Human papillomavirus, cervical cancer, and the vaccines

John M. Tovar, Oralia V. Bazaldua, Leticia Vargas, Erin Reile

Research output: Contribution to journalArticlepeer-review

16 Scopus citations


How are human papillomavirus (HPV), cervical cancer, and the recently developed HPV vaccines associated with each other? Human papillomavirus is a highly prevalent infection that is easily and unknowingly transmitted because of its asymptomatic nature and long incubation period. Infection requires skin-to-skin contact and is typically sexually transmitted. More than one-half of sexually active women acquire HPV, making it the most prevalent sexually transmitted disease. Cervical cancer ranks second in deaths from cancer among women in developing countries and kills nearly 4000 women in the United Stales annually. Several types of HPV have been strongly linked to causing cervical cancer and genital warts. Those causing cervical cancer are considered high-risk types and those causing genital warts are considered low-risk types. Until recently, prevention strategies included abstinence, condom usage, and early detection with a Papanicolaou test (Pap smear). New developments have led to 2 vaccines aimed at preventing the viral infection. One is a quadrivalent vaccine preventing infection from 4 HPV types (HPV types 6, 11, 16, and 18) (Gardasil®). It is approved in the United States and Europe for the prevention of HPV-associated cervical cancers and genital warts in females between the ages of 9 and 26 years old. The second is a bivalent vaccine preventing infection from 2 high-risk oncogenic HPV types (HPV types 16 and 18)(Cervarix®). It is currently under study and not yet available in the United States. Both vaccines have proven highly effective at preventing infection from their corresponding HPV types. Of importance, neither vaccine is to be used for treatment. Vaccination does not replace routine cervical cancer screening with Pap smears, as the vaccines do not protect against all HPV types.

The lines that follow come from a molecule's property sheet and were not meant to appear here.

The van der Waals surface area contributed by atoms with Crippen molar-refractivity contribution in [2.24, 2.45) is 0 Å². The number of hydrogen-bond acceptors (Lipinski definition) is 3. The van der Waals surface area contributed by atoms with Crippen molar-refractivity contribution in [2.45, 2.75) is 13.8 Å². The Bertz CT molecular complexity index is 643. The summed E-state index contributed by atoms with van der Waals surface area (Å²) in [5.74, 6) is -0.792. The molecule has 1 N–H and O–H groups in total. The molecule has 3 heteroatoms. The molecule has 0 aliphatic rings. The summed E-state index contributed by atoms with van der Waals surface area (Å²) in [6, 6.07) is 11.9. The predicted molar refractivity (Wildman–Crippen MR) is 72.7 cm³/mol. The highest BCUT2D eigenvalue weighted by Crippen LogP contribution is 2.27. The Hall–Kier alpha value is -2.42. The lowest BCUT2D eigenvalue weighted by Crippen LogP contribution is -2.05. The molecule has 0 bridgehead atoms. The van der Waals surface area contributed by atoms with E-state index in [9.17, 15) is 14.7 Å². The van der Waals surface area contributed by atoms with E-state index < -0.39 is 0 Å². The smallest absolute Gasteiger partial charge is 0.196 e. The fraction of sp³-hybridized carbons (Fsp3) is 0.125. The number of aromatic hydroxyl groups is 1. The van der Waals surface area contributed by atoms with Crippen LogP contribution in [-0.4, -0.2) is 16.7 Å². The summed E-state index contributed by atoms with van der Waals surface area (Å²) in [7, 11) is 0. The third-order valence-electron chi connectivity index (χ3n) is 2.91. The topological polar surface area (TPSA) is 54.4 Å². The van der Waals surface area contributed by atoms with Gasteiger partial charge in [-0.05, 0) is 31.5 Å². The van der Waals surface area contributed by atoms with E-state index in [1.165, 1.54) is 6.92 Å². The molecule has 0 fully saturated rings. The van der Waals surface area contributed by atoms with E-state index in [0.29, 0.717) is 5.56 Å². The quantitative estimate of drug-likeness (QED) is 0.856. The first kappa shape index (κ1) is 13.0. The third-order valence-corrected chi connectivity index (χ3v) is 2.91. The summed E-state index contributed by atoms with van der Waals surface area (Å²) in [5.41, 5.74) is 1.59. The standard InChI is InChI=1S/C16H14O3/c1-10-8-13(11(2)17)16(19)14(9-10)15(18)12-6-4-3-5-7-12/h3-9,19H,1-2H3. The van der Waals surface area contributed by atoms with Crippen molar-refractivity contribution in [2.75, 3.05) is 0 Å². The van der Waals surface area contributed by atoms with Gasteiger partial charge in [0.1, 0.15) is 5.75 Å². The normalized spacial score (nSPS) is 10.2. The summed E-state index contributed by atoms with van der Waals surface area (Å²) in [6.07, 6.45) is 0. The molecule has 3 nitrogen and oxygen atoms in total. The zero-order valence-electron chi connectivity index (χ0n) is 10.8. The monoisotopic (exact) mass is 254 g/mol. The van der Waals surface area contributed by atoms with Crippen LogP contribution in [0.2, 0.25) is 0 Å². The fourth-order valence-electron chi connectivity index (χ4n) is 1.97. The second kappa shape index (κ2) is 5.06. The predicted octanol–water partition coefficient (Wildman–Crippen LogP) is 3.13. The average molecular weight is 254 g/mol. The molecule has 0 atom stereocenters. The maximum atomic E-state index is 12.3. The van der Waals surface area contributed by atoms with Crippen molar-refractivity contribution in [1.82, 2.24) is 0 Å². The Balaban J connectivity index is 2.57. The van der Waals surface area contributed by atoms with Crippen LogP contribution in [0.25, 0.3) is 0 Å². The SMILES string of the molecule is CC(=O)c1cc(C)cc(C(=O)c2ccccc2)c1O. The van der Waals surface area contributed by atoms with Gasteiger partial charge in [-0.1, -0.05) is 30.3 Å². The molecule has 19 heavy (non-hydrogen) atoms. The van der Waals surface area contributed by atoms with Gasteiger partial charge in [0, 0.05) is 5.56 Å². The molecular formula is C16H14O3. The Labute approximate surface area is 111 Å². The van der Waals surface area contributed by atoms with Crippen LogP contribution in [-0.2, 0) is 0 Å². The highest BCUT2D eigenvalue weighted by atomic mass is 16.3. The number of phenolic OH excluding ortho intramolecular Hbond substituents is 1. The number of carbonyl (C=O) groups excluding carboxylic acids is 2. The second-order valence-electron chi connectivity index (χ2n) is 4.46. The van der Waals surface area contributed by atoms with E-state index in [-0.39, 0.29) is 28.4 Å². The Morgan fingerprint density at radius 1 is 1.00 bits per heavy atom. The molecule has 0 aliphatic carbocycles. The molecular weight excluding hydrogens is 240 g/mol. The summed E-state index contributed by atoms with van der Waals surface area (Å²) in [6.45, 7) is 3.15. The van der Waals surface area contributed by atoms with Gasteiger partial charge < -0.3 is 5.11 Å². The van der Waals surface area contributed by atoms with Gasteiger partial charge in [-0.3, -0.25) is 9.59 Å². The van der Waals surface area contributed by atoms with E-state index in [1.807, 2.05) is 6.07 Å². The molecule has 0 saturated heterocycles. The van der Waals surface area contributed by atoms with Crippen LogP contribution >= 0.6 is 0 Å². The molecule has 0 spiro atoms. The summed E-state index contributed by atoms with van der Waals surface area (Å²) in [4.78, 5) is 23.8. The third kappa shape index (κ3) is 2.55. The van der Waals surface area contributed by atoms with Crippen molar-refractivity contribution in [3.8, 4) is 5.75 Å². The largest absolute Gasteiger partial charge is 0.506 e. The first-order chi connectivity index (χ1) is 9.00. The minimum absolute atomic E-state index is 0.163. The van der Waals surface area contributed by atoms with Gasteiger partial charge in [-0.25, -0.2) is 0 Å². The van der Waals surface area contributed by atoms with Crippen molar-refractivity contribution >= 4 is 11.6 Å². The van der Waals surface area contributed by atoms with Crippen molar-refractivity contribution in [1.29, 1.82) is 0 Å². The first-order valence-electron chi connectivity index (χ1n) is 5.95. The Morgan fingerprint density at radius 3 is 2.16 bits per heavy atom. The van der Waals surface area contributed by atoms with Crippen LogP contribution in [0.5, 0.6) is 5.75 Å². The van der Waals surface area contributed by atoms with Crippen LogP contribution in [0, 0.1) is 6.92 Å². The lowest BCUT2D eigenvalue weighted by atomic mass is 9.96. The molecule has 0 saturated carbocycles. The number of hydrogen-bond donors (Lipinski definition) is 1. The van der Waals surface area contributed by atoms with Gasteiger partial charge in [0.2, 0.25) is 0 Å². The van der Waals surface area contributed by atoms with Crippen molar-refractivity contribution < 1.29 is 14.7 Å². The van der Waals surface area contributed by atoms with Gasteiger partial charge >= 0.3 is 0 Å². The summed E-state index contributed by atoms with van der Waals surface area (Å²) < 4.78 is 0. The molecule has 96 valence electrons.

Original languageEnglish (US)
Pages (from-to)79-84
Number of pages6
JournalPostgraduate medicine
Issue number2
StatePublished - Jul 2008


  • Cervarix®
  • Gardasil®
  • HPV bivalent vaccine
  • HPV quadrivalent vaccine
  • HPV types 6, 11, 16, 18
  • Human papillomavirus
  • Sexually transmitted diseases, viral

ASJC Scopus subject areas

  • Medicine(all)


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